# List of Implemented State Trackers¶

Currently Ciw has the following state trackers:

## The SystemPopulation Tracker¶

The SystemPopulation Tracker records the number of customers in the whole system, regardless of which node they are at. States take the form of a number:

```
4
```

This denotes that there are four customers in the system.

The Simulation object takes in the optional argument `tracker`

used as follows:

```
>>> Q = ciw.Simulation(N, tracker=ciw.trackers.SystemPopulation())
```

## The NodePopulation Tracker¶

The NodePopulation Tracker records the number of customers at each node. States take the form of list of numbers. An example for a three node queueing network is shown below:

```
(2, 0, 5)
```

This denotes that there are two customers at the first node, no customers at the second node, and five customers at the third node.

The Simulation object takes in the optional argument `tracker`

used as follows:

```
>>> Q = ciw.Simulation(N, tracker=ciw.trackers.NodePopulation())
```

## The NodePopulationSubset Tracker¶

The NodePopulationSubset Tracker, similar to the NodePopulation Tracker, records the number of customers at each node. However this allows users to only track a subset of the nodes in the system. States take the form of list of numbers. An example of tracking a three node queueing network is shown below:

```
(2, 0, 5)
```

This denotes that there are two customers at the first observed node, no customers at the second observed node, and five customers at the third observed node.

The Simulation object takes in the optional argument `tracker`

, which takes an argument `observed_nodes`

a list of node numbers to observe, used as follows (observing the first, second, and fifth nodes):

```
>>> Q = ciw.Simulation(N, tracker=ciw.trackers.NodePopulationSubset([0, 1, 4]))
```

## The GroupedNodePopulation Tracker¶

The GroupedNodePopulation Tracker, similar to the NodePopulation Tracker, records the number of customers at each node. However this allows users to group nodes together into one state. States take the form of list of numbers. An example of tracking a queueing network with three grouped nodes is shown below:

```
(2, 0, 5)
```

This denotes that there are two customers at the first group of nodes, no customers at the second group of nodes, and five customers at the third group of nodes.

The Simulation object takes in the optional argument `tracker`

, which takes an argument `groups`

a list of groups of nodes (a list of lists, nodes in the same list are in the same group), used as follows (the first group observes the total population in the 1st and 7th nodes, the second group observed the population of the 4th node, and the 3th group observes the population in the 2nd, 3rd, 5th and 6th nodes:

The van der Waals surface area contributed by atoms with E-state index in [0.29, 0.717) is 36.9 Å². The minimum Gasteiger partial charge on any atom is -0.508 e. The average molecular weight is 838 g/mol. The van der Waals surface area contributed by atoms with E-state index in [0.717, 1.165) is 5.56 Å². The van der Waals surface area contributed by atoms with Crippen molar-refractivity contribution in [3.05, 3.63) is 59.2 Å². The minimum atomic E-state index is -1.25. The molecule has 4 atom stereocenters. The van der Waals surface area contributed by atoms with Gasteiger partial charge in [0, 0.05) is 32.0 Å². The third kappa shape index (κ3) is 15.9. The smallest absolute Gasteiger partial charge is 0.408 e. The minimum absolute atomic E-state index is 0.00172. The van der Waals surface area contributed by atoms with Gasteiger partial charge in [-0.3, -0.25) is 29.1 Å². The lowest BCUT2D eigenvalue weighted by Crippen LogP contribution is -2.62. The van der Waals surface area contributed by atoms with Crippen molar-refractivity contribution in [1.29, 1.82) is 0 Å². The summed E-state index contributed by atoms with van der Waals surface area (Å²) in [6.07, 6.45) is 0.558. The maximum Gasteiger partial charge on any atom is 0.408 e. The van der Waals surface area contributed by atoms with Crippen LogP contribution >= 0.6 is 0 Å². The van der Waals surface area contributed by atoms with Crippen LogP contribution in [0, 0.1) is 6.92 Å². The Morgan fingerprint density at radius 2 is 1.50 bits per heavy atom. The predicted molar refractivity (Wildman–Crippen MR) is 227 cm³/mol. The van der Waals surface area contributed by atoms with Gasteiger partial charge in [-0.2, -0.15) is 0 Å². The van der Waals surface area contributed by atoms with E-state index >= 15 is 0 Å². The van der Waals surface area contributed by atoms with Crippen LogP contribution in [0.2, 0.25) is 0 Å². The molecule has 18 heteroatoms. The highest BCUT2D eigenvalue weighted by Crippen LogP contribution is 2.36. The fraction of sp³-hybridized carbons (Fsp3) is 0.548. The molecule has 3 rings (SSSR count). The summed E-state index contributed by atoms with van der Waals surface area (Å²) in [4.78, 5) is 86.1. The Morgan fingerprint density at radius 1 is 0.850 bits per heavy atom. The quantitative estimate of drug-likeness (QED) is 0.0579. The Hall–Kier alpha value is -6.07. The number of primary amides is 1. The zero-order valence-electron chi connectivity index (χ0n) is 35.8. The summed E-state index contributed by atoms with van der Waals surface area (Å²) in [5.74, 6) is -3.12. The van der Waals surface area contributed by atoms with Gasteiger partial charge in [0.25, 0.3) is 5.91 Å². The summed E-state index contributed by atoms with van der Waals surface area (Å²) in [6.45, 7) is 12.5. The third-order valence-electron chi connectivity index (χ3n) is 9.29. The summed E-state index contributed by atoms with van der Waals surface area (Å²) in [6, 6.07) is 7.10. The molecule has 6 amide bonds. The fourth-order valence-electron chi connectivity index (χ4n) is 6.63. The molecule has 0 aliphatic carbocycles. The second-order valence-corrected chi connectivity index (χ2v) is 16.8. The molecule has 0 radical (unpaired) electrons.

```
>>> Q = ciw.Simulation(N, tracker=ciw.trackers.GroupedNodePopulation(groups=[[0, 6], [3], [1, 2, 4, 5]]))
```

## The NodeClassMatrix Tracker¶

The NodeClassPopulation Tracker records the number of customers at each node, split by customer class. States take the form of matrix, that is a list of lists, where the rows denote the nodes and the columns denote the customer classes. An example for a three node queueing network with two customer classes is shown below:

```
((3, 0),
(0, 1),
(4, 1))
```

- This denotes that there are:
Three customers at the first node - three of Class 0, and none of Class 1

One customer at the second node - none of Class 0, and one of Class 1

Five customers at the third node - four of Class 0, and one of Class 1.

The Simulation object takes in the optional argument `tracker`

, which takes an argument `class_ordering`

, an ordered list of customerclass names to order the customer classes, used as follows:

```
>>> Q = ciw.Simulation(N, tracker=ciw.trackers.NodeClassMatrix(['Class 0', 'Class 1']))
```

## The NaiveBlocking Tracker¶

The NaiveBlocking Tracker records the number of customers at each node, and how many of those customers are currently blocked. An example for a four node queueing network is shown below:

```
((3, 0), (1, 4), (10, 0), (8, 1))
```

This denotes 3 customers at the first node, 0 of which are blocked; 5 customers at the second node, 4 of which are blocked; 10 customers at the third node, 0 of which are blocked; and 9 customers at the fourth node, 1 of which are blocked.

The Simulation object takes in the optional argument `tracker`

used as follows:

```
>>> Q = ciw.Simulation(N, tracker=ciw.trackers.NaiveBlocking())
```

## The MatrixBlocking Tracker¶

The MatrixBlocking Tracker records the order and destination of blockages in the form of a matrix. Alongside this the number of customers at each node is tracked. The first component, a matrix, lists the blockages from row node to column node. The entries are lists of all blockages of this type, and the numbers within denote the order at which these become blocked. An example for a four node queueing network is shown below:

```
( ( ( (), (), (), () ),
( (), (1, 4), (), (2) ),
( (), (), (), () ),
( (3), (), (), () ) ),
(3, 5, 10, 9) )
```

This denotes:

3 customers at the first node

5 customers at the second node

10 customers at the third node

9 customers at the fourth node

It also tells us the order and destination of the blockages:

Of the customers blocked, the first to be blocked was at node 2 to node 2

The second was at node 2 to node 4

The third was at node 4 to node 1

The fourth was at node 2 to node 2.

The Simulation object takes in the optional argument `tracker`

used as follows:

```
>>> Q = ciw.Simulation(N, tracker=ciw.trackers.MatrixBlocking())
```